The “Digital Divide” is no longer an excuse to ignore investing in solutions for the underserved.
Look at recent data from Pew Internet: 77% plus, of households under $30,000 have mobile phones, of which half are smart technology, and that was as of two years ago. We’re at the point now, where the populations who have the technology in hand, need only the content and the knowledge to realize the promise of technology on their lives.
And here’s the most important development in the quest to serve the most vulnerable with digital health technology solutions: there are massive financial incentives to distribute these solutions to underserved populations for those taking risk for their care. In other words, the buyers for this mobile technology and digital health apps are not the patients and families who may not have the financial means to buy directly, but the entities who benefit financially from their patients’ continued health.
The technology buyers are the payers and providers with incentive to reduce hospital readmissions and avoidable emergency department visits. They gain the most financially. So now you have a financial buyer with a vulnerable and expensive population coupled with the penetration of mobile devices for point-of-care solutions. The power to improve healthcare is literally in the hands of the people who need it most.
Again, this is the first time in history when all of those factors are aligned. It’s more than just an opportunity, it’s a moral imperative to create technology solutions that help the underserved, that help the people who need it most.
As an African-American man with experience caring for an aging parent and a special needs child, who has the skills of an entrepreneur, who has the background in technology management and development, I take it as a personal responsibility to create technology for people who look like me. To drive new technologies in these communities. If I don’t take on this challenge, who will? This is why I do what I do. This is why our team built Care3. Now is the time to meet the challenge, to create solutions, not for the rich people, but for society’s most vulnerable.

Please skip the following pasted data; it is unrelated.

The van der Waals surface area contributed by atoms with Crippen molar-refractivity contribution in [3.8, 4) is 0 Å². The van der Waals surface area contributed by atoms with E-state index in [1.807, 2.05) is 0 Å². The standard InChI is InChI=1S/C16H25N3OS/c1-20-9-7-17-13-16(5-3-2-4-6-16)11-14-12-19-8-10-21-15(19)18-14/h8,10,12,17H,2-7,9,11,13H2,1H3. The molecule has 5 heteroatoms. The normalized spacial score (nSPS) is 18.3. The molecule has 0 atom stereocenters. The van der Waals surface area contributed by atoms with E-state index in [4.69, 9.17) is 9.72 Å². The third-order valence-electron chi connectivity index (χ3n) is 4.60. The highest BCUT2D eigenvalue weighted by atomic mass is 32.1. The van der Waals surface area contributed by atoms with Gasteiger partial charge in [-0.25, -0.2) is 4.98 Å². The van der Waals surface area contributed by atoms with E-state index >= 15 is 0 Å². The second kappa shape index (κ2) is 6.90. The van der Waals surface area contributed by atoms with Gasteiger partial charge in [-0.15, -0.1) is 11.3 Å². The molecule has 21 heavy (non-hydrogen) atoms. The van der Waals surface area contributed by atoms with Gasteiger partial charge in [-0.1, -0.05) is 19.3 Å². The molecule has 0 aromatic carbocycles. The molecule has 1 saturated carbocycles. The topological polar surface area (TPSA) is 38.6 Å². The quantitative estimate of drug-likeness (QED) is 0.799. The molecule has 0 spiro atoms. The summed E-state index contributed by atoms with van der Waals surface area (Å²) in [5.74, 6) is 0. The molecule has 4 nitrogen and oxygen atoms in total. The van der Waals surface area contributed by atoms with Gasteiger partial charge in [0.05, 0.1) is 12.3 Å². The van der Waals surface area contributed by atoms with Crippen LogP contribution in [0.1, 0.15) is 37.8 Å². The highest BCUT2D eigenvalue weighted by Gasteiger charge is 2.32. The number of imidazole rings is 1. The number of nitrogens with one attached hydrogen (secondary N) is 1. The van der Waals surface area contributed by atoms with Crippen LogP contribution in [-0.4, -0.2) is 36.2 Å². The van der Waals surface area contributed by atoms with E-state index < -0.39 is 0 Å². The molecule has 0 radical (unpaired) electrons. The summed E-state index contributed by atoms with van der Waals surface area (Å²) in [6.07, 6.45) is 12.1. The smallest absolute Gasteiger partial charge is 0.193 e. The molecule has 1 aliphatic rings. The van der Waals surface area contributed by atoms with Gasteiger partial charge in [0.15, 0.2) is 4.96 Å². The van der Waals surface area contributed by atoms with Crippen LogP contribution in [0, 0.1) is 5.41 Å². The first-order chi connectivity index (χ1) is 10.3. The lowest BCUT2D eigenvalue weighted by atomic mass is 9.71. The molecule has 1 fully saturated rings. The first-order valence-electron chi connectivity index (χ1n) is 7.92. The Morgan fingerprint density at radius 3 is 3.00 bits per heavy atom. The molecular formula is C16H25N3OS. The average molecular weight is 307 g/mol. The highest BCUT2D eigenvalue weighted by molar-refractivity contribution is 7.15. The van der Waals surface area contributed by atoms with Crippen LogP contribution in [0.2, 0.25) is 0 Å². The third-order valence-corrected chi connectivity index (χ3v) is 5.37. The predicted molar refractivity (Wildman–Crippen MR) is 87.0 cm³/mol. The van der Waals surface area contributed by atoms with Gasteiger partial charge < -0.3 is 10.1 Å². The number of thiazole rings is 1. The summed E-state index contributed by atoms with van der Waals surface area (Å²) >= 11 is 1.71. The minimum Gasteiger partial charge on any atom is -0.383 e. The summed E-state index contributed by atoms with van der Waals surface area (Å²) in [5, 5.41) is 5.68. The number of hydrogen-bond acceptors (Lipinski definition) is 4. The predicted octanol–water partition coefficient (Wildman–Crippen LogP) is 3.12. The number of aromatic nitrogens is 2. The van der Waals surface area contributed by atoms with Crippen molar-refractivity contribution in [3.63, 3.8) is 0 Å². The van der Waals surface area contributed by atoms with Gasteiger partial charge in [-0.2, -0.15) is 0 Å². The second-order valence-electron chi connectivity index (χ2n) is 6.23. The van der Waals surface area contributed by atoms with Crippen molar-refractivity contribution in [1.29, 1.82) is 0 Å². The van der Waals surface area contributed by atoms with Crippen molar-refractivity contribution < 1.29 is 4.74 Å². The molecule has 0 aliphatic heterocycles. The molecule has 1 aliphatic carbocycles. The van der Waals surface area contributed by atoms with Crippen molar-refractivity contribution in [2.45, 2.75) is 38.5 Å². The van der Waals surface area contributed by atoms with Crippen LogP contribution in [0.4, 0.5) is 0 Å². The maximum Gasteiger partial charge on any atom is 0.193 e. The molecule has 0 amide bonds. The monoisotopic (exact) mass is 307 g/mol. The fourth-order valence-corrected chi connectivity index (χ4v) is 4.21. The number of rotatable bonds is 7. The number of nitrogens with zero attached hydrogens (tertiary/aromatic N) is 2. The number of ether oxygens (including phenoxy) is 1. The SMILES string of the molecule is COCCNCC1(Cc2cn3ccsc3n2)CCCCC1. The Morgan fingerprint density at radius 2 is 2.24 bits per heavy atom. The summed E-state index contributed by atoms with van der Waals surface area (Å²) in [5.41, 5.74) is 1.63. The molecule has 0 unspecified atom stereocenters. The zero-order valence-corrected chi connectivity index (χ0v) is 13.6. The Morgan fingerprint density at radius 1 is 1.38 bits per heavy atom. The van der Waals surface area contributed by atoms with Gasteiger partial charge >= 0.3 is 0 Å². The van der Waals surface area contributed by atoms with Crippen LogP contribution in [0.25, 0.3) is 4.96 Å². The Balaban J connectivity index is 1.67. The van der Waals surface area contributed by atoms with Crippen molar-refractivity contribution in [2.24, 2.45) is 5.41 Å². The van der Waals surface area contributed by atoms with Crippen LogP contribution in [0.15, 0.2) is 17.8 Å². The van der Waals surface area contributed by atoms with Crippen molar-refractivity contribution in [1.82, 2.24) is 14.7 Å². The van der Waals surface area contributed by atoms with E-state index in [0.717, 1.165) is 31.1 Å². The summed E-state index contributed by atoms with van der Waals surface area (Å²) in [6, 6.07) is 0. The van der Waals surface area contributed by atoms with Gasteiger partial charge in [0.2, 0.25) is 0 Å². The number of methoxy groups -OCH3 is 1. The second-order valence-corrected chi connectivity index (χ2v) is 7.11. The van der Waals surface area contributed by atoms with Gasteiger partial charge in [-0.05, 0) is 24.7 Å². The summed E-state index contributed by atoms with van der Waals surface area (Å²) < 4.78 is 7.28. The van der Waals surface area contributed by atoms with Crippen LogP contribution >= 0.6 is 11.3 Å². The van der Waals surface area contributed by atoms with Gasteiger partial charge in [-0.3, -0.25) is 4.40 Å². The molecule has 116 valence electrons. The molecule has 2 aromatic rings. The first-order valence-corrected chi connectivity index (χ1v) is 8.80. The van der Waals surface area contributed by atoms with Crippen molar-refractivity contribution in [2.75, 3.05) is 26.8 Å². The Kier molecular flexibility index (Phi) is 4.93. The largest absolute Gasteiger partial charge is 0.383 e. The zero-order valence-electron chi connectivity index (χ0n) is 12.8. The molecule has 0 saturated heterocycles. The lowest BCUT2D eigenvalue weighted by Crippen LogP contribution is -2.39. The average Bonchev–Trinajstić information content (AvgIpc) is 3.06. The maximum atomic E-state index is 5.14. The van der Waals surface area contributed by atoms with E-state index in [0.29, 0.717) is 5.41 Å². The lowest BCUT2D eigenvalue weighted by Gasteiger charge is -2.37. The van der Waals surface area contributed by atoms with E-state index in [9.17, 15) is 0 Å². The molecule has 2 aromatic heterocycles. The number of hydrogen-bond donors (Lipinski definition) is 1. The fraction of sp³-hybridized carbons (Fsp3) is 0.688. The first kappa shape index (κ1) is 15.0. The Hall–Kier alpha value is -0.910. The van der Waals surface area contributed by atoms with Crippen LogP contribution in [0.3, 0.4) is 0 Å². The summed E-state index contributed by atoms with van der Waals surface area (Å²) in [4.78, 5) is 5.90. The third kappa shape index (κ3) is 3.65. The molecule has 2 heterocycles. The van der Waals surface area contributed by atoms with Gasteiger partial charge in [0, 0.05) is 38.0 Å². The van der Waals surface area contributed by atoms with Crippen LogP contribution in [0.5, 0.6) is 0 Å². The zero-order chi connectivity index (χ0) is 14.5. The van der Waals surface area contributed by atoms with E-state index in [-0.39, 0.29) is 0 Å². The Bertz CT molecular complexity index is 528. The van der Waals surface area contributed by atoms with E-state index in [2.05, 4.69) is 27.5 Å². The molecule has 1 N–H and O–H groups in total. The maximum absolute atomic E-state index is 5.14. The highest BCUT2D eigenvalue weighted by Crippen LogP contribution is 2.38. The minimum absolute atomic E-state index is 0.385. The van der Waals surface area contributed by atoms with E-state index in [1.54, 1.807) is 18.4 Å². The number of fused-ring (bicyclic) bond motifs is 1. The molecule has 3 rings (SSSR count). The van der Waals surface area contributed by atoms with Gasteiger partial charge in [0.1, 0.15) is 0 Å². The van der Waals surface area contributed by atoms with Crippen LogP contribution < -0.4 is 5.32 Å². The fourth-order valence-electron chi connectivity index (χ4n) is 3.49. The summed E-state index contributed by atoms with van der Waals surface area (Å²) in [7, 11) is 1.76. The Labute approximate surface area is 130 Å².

About the Author
David S. Williams III is a serial digital health entrepreneur and co-founder and CEO of Care3, a next generation technology platform inspired by his experience caring for his special needs son and the realization that the most vulnerable members of our society including seniors, people of color, and the disabled do not have equal access to healthcare and receive woefully inadequate quality of care in their homes and communities. Care3 is built to fix these unacceptable and unnecessary disparities. David serves on the Board of Advisors of The Price Center for Entrepreneurship and Innovation at UCLA. He is a 2013 Henry Crown Fellow of The Aspen Institute and a member of the Aspen Global Leadership Network. David earned a BS in Economics and Entrepreneurial Management from The Wharton School of the University of Pennsylvania and an MBA in Digital Strategy with a certificate in Corporate Governance from the UCLA Anderson School of Management.